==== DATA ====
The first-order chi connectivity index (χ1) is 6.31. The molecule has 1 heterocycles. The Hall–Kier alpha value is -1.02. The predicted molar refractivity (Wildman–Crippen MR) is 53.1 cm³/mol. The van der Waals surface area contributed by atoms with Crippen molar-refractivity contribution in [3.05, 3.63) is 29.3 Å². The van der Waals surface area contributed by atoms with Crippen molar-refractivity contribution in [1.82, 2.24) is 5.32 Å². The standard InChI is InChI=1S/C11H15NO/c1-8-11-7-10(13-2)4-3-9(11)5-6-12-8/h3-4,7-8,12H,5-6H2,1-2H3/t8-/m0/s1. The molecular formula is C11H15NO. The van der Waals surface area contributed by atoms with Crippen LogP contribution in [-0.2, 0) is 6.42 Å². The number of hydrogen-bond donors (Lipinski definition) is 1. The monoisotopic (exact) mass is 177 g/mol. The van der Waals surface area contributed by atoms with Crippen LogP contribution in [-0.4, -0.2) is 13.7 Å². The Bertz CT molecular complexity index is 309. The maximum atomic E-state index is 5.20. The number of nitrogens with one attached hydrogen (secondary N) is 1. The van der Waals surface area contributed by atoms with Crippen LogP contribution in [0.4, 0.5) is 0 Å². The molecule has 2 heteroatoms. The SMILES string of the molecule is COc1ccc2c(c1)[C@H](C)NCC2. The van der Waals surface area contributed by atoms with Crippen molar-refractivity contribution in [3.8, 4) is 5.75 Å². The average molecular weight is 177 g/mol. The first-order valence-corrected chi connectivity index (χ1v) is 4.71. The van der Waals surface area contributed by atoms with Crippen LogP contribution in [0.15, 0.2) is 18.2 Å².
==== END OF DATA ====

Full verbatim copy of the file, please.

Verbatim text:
The first-order chi connectivity index (χ1) is 6.31. The molecule has 1 heterocycles. The Hall–Kier alpha value is -1.02. The predicted molar refractivity (Wildman–Crippen MR) is 53.1 cm³/mol. The van der Waals surface area contributed by atoms with Crippen molar-refractivity contribution in [3.05, 3.63) is 29.3 Å². The van der Waals surface area contributed by atoms with Crippen molar-refractivity contribution in [1.82, 2.24) is 5.32 Å². The standard InChI is InChI=1S/C11H15NO/c1-8-11-7-10(13-2)4-3-9(11)5-6-12-8/h3-4,7-8,12H,5-6H2,1-2H3/t8-/m0/s1. The molecular formula is C11H15NO. The van der Waals surface area contributed by atoms with Crippen LogP contribution in [-0.2, 0) is 6.42 Å². The number of hydrogen-bond donors (Lipinski definition) is 1. The monoisotopic (exact) mass is 177 g/mol. The van der Waals surface area contributed by atoms with Crippen LogP contribution in [-0.4, -0.2) is 13.7 Å². The Bertz CT molecular complexity index is 309. The maximum atomic E-state index is 5.20. The number of nitrogens with one attached hydrogen (secondary N) is 1. The van der Waals surface area contributed by atoms with Crippen LogP contribution in [0.4, 0.5) is 0 Å². The molecule has 2 heteroatoms. The SMILES string of the molecule is COc1ccc2c(c1)[C@H](C)NCC2. The van der Waals surface area contributed by atoms with Crippen molar-refractivity contribution in [3.8, 4) is 5.75 Å². The average molecular weight is 177 g/mol. The first-order valence-corrected chi connectivity index (χ1v) is 4.71. The van der Waals surface area contributed by atoms with Crippen LogP contribution in [0.15, 0.2) is 18.2 Å².